How to Add Custom Fonts in macOS

Apple’s computer operating system comes with a wide variety of fonts, but naturally some users are going to want (or need) more. Mac users, after all, tend to care about design—which means caring about fonts. And some specialized fonts can also help people with disabilities, such as the Dyslexia typeface(Opens in a new window) and the free alternative OpenDyslexic(Opens in a new window),

We’ve already shown you how to manage your fonts in Windows and how to manage your fonts on an iPhone or iPad. Here’s how to add new fonts and manage them on a Mac. A brief word of caution: We advise against downloading and installing anything from unknown sources, including fonts, as they can be used as malware vectors.


How to View and Preview Installed Fonts on macOS

To get started, open the Font Book app. The easiest place to find it is in the Applications folder using Finder, or you can search for Font Book using Spotlight or open up LaunchPad and find it in the Other folder.

The application has three panes. In the left you can choose which collection you want to look at. I recommend sticking to All Fonts or english if that’s your preferred language. In the center pane is a list of fonts, and in the right pane you see a preview of the currently selected font.

Font Book in macOS, with fonts listed at left and a preview of them in the central pane

(Credit: PCMag)

Scroll down any of these previews to see that font in other styles, such as the italicized and bold versions. Some fonts have only a few basic styles while others have options such as ultralight, thin, semibold, wide, and inline, among others.


How to Download Fonts for macOS From Apple

If you scroll through the All Fonts list, you’ll see many fonts are greyed out. These fonts are offered by Apple but are not installed by default. You can install them by clicking the Download button.

Font Book in macOS with a red arrow pointing to the download button in the upper right side of the window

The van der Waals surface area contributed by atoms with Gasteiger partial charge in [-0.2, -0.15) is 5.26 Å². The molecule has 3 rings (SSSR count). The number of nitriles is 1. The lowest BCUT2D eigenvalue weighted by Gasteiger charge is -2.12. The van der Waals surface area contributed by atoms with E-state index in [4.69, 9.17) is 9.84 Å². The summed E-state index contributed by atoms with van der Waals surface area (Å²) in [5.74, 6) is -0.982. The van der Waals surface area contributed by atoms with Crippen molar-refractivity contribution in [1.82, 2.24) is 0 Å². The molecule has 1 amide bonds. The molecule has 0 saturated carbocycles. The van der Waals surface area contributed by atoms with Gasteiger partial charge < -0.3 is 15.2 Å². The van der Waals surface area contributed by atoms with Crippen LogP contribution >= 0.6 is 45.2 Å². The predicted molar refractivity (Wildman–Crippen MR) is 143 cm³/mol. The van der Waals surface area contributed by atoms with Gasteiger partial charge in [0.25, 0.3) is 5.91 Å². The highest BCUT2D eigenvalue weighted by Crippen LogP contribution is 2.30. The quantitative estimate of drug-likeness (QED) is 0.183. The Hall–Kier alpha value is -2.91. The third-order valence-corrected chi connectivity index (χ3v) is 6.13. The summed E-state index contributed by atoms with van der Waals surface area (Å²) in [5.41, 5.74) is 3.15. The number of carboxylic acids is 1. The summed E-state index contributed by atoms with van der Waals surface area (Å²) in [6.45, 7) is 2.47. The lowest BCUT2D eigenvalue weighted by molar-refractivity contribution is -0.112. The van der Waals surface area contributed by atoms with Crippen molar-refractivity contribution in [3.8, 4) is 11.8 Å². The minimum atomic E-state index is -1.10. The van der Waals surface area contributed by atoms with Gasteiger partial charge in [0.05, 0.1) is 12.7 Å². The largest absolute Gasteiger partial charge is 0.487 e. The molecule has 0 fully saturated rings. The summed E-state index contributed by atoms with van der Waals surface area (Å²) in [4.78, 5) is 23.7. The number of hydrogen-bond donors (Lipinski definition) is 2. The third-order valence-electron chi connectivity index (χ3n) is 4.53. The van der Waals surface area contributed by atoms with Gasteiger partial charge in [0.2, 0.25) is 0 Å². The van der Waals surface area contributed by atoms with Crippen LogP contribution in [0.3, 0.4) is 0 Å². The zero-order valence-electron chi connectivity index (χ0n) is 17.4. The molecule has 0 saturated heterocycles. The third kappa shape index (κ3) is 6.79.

(Credit: PCMag)

The majority of the fonts that are not yet installed are for non-Roman character sets (such as Arabic script, Cyrillic, Hebrew, and so on), but there are around 20 Roman alphabet ones you can install for free in a single click. It’s hard to think of an easier way to add variety.

Note that in some cases, you may need to restart an application before any newly installed fonts show up.


How to Install Fonts on macOS From the Web

Sites like OpenFoundry(Opens in a new window) and UseAndModify(Opens in a new window) offer fonts you can use without any royalties. Many other sites sell fonts. After downloading them, you can install such fonts by double-clicking them in the Finder.

A preview of New High Score font in macOS

(Credit: PCMag)

A preview window opens. Click the Install Font button in the bottom right corner and the font will be installed.

Preview of New High Score Font in macOS Font Book

(Credit: PCMag)

Alternatively you can drag any font files, or folders full of font files, to the Font Book window to install them in bulk.


Which Font Formats Does macOS Support?

The following font and font collection formats are all supported:

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  • TrueType, .ttf

  • Variable TrueType, .ttf

  • TrueType Collection, .ttc

  • OpenType, .otf

  • OpenType Collection, .ttc

Most fonts you download or purchase come in one of these formats. If you try to install a different format on macOS, the font may not work.


How to Disable or Uninstall Fonts on macOS

Everyone hates at least one font, and if you don’t you’re just not paying attention. If you don’t want such fonts ever offered in any drop-down menu, you can disable it in Font Book.

Right-click the font you want to disable, then click the Disable option.

Disabling a font in macOS using Font Book

(Credit: PCMag)

You can also remove any fonts you installed here, by clicking the Remove option. Note that you cannot remove fonts that came with the system.

For more on Apple, see our preview of the new macOS Ventura and learn how to control your iPhone using only your voice.

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